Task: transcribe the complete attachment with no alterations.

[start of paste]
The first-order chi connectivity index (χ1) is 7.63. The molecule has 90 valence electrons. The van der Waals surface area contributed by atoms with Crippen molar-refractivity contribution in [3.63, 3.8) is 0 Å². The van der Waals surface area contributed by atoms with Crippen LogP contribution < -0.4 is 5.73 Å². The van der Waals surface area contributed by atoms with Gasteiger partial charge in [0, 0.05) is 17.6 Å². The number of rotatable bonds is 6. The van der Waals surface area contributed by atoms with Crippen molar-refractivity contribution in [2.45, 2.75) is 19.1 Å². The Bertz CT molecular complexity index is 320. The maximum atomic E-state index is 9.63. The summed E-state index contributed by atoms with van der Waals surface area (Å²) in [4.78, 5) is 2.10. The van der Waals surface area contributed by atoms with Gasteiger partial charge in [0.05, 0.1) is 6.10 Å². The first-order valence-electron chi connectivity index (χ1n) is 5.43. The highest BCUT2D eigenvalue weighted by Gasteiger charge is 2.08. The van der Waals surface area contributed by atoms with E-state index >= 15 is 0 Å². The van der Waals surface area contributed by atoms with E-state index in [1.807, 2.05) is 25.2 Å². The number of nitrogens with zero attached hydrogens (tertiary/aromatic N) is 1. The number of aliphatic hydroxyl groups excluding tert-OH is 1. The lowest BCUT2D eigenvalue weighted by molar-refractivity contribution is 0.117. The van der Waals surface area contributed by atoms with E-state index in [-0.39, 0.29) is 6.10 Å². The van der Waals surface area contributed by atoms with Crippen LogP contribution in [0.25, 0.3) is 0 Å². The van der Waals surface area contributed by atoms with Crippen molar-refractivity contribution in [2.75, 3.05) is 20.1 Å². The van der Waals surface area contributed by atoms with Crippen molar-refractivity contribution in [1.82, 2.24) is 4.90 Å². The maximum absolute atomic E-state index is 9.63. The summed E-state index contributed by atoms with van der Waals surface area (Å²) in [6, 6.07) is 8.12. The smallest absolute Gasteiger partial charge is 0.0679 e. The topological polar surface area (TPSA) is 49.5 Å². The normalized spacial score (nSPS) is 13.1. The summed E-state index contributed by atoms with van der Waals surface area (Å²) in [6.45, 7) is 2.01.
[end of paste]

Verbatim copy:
The first-order chi connectivity index (χ1) is 7.63. The molecule has 90 valence electrons. The van der Waals surface area contributed by atoms with Crippen molar-refractivity contribution in [3.63, 3.8) is 0 Å². The van der Waals surface area contributed by atoms with Crippen LogP contribution < -0.4 is 5.73 Å². The van der Waals surface area contributed by atoms with Gasteiger partial charge in [0, 0.05) is 17.6 Å². The number of rotatable bonds is 6. The van der Waals surface area contributed by atoms with Crippen molar-refractivity contribution in [2.45, 2.75) is 19.1 Å². The Bertz CT molecular complexity index is 320. The maximum atomic E-state index is 9.63. The summed E-state index contributed by atoms with van der Waals surface area (Å²) in [4.78, 5) is 2.10. The van der Waals surface area contributed by atoms with Gasteiger partial charge in [0.05, 0.1) is 6.10 Å². The first-order valence-electron chi connectivity index (χ1n) is 5.43. The highest BCUT2D eigenvalue weighted by Gasteiger charge is 2.08. The van der Waals surface area contributed by atoms with E-state index >= 15 is 0 Å². The van der Waals surface area contributed by atoms with E-state index in [1.807, 2.05) is 25.2 Å². The number of nitrogens with zero attached hydrogens (tertiary/aromatic N) is 1. The number of aliphatic hydroxyl groups excluding tert-OH is 1. The lowest BCUT2D eigenvalue weighted by molar-refractivity contribution is 0.117. The van der Waals surface area contributed by atoms with E-state index in [-0.39, 0.29) is 6.10 Å². The van der Waals surface area contributed by atoms with Crippen LogP contribution in [0.25, 0.3) is 0 Å². The van der Waals surface area contributed by atoms with Crippen molar-refractivity contribution in [2.75, 3.05) is 20.1 Å². The van der Waals surface area contributed by atoms with Crippen molar-refractivity contribution in [1.82, 2.24) is 4.90 Å². The maximum absolute atomic E-state index is 9.63. The summed E-state index contributed by atoms with van der Waals surface area (Å²) in [6, 6.07) is 8.12. The smallest absolute Gasteiger partial charge is 0.0679 e. The topological polar surface area (TPSA) is 49.5 Å². The normalized spacial score (nSPS) is 13.1. The summed E-state index contributed by atoms with van der Waals surface area (Å²) in [6.45, 7) is 2.01.